23rd Sunday in Ordinary Time | September 8, 2019
So of all the many jobs I have ever worked as an Oblate, it was a year spent washing dishes that contained some of the most important lessons I have ever learned.
See, I lived for a year at a retreat center and part of our responsibilities was making sure that the dishes got washed for retreat groups large and small.
Taking a meal shift would mean staying on top of the hundreds of plates, bowls, and glasses that needed to run through the industrial-sized machine. Not to mention the dozens of pots and pans that would need to be scoured, scrubbed, dried and put away.
So when the calendar came out for the month, the seven of us were supposed to evenly split the shifts. You know, to keep things fair.
But that was never enough for me. I would somehow find myself wandering down to assist even on those shifts when I wasn’t scheduled.
I’d be laboring in that kitchen long past the other guys. Insisting on staying until the last dish was dry or the last spot of the floor mopped.
All the while, growing increasingly resentful of my brother Oblates.
Why were they not noticing all of the extra help I was offering?
Why weren’t they appreciating everything I was doing for them?
Why was it always me that seemed to get screwed?
So one night, I left the kitchen pretty upset. But before I can sulk back to the house, my formator stops me.
“Brian,” he says. “What’s wrong?”
I pour my heart out. Dumping all of my accumulated baggage onto his feet.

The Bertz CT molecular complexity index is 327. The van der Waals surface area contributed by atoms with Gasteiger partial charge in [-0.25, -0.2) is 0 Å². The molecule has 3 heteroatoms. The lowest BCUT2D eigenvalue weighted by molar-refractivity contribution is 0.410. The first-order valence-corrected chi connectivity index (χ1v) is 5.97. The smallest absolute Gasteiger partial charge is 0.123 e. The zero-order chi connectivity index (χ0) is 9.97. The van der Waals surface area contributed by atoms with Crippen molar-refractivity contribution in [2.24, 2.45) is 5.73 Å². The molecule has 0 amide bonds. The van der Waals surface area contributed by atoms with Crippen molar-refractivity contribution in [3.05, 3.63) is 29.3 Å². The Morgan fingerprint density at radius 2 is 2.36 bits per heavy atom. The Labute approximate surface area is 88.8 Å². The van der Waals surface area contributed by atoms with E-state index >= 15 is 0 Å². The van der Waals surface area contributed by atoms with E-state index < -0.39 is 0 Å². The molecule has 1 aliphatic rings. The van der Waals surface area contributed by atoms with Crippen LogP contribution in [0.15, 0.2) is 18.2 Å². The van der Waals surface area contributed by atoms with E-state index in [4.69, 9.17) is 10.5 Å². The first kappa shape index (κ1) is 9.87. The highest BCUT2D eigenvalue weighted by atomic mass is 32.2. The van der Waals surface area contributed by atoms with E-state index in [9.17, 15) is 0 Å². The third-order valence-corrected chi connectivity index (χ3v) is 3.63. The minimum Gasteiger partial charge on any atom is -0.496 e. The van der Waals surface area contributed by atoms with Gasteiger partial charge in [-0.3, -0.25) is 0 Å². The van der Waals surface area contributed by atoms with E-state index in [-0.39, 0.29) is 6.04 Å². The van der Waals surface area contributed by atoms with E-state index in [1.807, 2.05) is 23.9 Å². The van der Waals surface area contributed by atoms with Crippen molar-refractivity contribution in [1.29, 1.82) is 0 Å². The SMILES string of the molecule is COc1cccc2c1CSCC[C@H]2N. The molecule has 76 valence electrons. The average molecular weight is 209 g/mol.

Calmly, he heard me out. And then he gave me one of the most important pieces of advice I have ever gotten.
“Remember, Brian, all upset is is simply the result of false expectations.
You expected the guys to notice all the extra work and shower you with appreciation. You want to be the martyr, but only if everyone else notices.
You expect perfection of yourself.
You expect other people to care about the things you care about with the same intensity and passion.
And you’re upset because these expectations do not occur. Shift your expectations and the upset will fade.
Sorry if this is harsh. But it’s true. And I love you enough to tell you the truth. You cannot change your brothers. You can only change yourself.”
Now I would love to say that I walked away from that encounter a new person. But the reality is, heeding his advice has been one of the most difficult challenges I’ve ever faced.
For I’ve come to realize that I have a lot of expectations. And I am still frequently trying to change people, especially those I love.
Which is why I find these readings for this weekend so important.
For in their own way, they echo the wisdom of my formator.
For truly our expectations are not God’s expectations.
Our ways are not God’s ways.
If we are truly going to follow God’s path for our lives, we too will need to abandon so many of those expectations that we treasure.
The expectation that we can keep people safe.
The expectation that we can save people from themselves.
The expectation that we are in control. That we can determine the future. That we can avoid suffering.
The expectation that we can craft the crosses that we choose to carry.
Jesus’ language may sound harsh, but maybe Christ simply loves us enough to tell us the truth.
The truth that so many of our expectations, especially towards those we love, are false expectations and will simply be a source of upset when they are not realized.
The truth that we cannot change other people. Even when we are convinced we know best. Even when we have power over them. Even when their failure to change can cost us everything.
And so we pick up the cross prepared for us. Going forward in the truth of the one who walks beside us, shouldering the load.
Leading us ever onward to the Promised Land.
God, grant me the serenity to accept the things I cannot change, the courage to change the things I can and the wisdom to know the difference.
May God be Praised.